Portland has long been a progressive city, from climate change to transportation to small business development. Our city's leadership has long championed the ideals of progressivism, but for who?
The lens through which we view our city matters, and in order to be radically inclusive we must utilize the lens of the most oppressed and marginalized communities. It is not enough to simply talk about more dedicated bike lanes when we have children and seniors walking and rolling through the middle of the street in East Portland because there are no sidewalks. It is not enough to simply talk about more affordable housing when we have families and individuals that are so impoverished that even a completely rent-free home is not enough to change the trajectory of their lives for the better. It is not enough to talk about multimodal transportation options when many individuals can't come up with the $2.50 needed for the cheapest TriMet day pass.
If you look at the crisis that has exploded in our streets, what do you see? I see myself, my family, my friends — all of whom at any given moment could be a job loss, stress-induced mental health crisis or trauma-driven encounter with drugs or alcohol away from living on the streets. But even deeper than that, within an already pronounced crisis, I see people who are marginalized three or four times over beyond being homeless.
It's not enough to solve part of the problem; we must aim to solve the entire problem. To do so requires us to sit in a space where our best efforts, as we've conceived them, may not be enough. We must then find the strength and innovation needed to go further. To do so requires us to realize that we sometimes miss the mark.
Even in being a champion for marginalized communities, I have sometimes missed the mark. Whether missing the mark means that my passion was misunderstood or my sense of urgency pushed people outside of their comfort zones to a place where they didn't think collaboration was possible, I have missed the mark before. But I don't let those moments define me, and we can't let our city's collective missed opportunities define Portland, either. Just as I have committed to go further and be better, so must we commit to go further and be better as a city — together.
How will our work be centered in the lived experiences of underserved communities, policies based on the desires of underrepresented communities, delivering results that directly address both the tangible and intangible needs of marginalized communities? It is not enough to simply believe in equity or speak about progressivism — we must live through the ideals of social justice where we focus on equity of opportunity and outcome instead of only the appearance of equity in the distribution of resources.
As a single mother who raised my Black son here in Portland, I learned how to fight for what was right and what was just. As a congressional staffer for U.S. Sen. Ron Wyden, I learned how to read a multi-trillion-dollar budget to find federal dollars and advocate for resources that were needed right here in Portland. As a county commissioner, I learned about introspection, collaboration and compromise. It is my desire to take all of those things I've learned over the last 30 years on the ground fighting for frontline communities in Portland to City Hall to go further and do better. We have the talent, technology and resources to make Portland a shining city on the hill. The only question is, will we rise to the occasion?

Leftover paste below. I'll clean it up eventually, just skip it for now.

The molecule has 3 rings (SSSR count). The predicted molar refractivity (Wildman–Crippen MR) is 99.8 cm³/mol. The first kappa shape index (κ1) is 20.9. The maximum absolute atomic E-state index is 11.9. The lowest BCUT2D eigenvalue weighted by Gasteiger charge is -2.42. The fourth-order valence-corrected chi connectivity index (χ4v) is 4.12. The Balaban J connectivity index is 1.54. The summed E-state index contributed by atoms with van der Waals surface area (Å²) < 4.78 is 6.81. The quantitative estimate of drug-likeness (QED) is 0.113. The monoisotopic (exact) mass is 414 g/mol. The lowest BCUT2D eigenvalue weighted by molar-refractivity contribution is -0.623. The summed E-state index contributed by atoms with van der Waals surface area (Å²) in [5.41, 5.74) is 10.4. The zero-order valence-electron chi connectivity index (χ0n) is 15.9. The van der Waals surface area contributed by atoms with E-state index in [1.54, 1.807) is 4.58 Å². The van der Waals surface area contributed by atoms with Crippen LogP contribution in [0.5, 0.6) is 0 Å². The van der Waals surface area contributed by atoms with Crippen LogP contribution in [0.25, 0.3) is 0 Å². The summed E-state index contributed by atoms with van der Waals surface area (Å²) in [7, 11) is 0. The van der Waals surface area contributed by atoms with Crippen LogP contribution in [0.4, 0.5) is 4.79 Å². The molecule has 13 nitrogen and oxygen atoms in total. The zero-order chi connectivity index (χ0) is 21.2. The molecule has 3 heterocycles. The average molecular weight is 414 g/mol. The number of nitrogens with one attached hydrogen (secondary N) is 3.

I am the experienced, collaborative, creative leader our city needs for the work ahead. I have a proven track record of success and I am not afraid of a tough fight. I believe our community needs to be fully prepared for the fight that is going to be required for us to find our way back from the COVID-19 pandemic. I am going to be the leader that ensures that we don't just return to normal; we must return to better.
When I look at my two granddaughters, I can only dream about a Portland where they will grow and flourish alongside every other child from every other corner of the city regardless of the cards life may have dealt them. Any other alternative is too unbearable to imagine; any other alternative is not representative of what we can accomplish together.
I am asking for your vote on Aug. 11, and your partnership in the years ahead, as your next Portland City Commissioner. You can learn more about my accomplishments, my priorities, and my supporters at votelorettasmith.com.
Loretta Smith is a former Multnomah County Commissioner who is running for a seat on the Portland City Council. A special election was called for Aug. 11 to replace Commissioner Nick Fish, who died in January. Smith's opponent, Dan Ryan, also was offered the opportunity to write a column.
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